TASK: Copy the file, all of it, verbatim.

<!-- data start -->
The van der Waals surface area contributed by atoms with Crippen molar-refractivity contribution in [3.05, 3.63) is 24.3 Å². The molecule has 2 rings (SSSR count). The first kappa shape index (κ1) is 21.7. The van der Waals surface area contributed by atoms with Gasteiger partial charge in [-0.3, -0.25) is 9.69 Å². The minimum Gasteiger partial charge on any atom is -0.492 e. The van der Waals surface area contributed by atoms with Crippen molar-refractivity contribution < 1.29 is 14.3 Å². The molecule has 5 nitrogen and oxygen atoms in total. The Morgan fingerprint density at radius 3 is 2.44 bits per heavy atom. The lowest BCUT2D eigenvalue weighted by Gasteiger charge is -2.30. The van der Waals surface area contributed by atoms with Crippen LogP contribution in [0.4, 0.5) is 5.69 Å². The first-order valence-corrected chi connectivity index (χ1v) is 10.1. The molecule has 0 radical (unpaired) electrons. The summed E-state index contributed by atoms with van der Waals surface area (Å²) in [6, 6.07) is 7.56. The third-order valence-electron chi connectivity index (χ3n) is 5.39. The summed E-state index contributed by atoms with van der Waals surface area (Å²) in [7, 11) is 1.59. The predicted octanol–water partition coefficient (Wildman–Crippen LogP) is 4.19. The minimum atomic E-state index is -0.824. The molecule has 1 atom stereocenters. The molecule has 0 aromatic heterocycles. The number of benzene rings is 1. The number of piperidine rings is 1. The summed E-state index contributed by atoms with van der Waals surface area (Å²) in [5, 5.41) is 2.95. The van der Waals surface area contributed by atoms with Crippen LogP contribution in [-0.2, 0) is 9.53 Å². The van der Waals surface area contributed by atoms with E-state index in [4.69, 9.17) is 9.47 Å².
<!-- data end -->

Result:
The van der Waals surface area contributed by atoms with Crippen molar-refractivity contribution in [3.05, 3.63) is 24.3 Å². The molecule has 2 rings (SSSR count). The first kappa shape index (κ1) is 21.7. The van der Waals surface area contributed by atoms with Gasteiger partial charge in [-0.3, -0.25) is 9.69 Å². The minimum Gasteiger partial charge on any atom is -0.492 e. The van der Waals surface area contributed by atoms with Crippen molar-refractivity contribution < 1.29 is 14.3 Å². The molecule has 5 nitrogen and oxygen atoms in total. The Morgan fingerprint density at radius 3 is 2.44 bits per heavy atom. The lowest BCUT2D eigenvalue weighted by Gasteiger charge is -2.30. The van der Waals surface area contributed by atoms with Crippen LogP contribution in [0.4, 0.5) is 5.69 Å². The first-order valence-corrected chi connectivity index (χ1v) is 10.1. The molecule has 0 radical (unpaired) electrons. The summed E-state index contributed by atoms with van der Waals surface area (Å²) in [6, 6.07) is 7.56. The third-order valence-electron chi connectivity index (χ3n) is 5.39. The summed E-state index contributed by atoms with van der Waals surface area (Å²) in [7, 11) is 1.59. The predicted octanol–water partition coefficient (Wildman–Crippen LogP) is 4.19. The minimum atomic E-state index is -0.824. The molecule has 1 atom stereocenters. The molecule has 0 aromatic heterocycles. The number of benzene rings is 1. The number of piperidine rings is 1. The summed E-state index contributed by atoms with van der Waals surface area (Å²) in [5, 5.41) is 2.95. The van der Waals surface area contributed by atoms with Crippen LogP contribution in [-0.2, 0) is 9.53 Å². The van der Waals surface area contributed by atoms with E-state index in [4.69, 9.17) is 9.47 Å².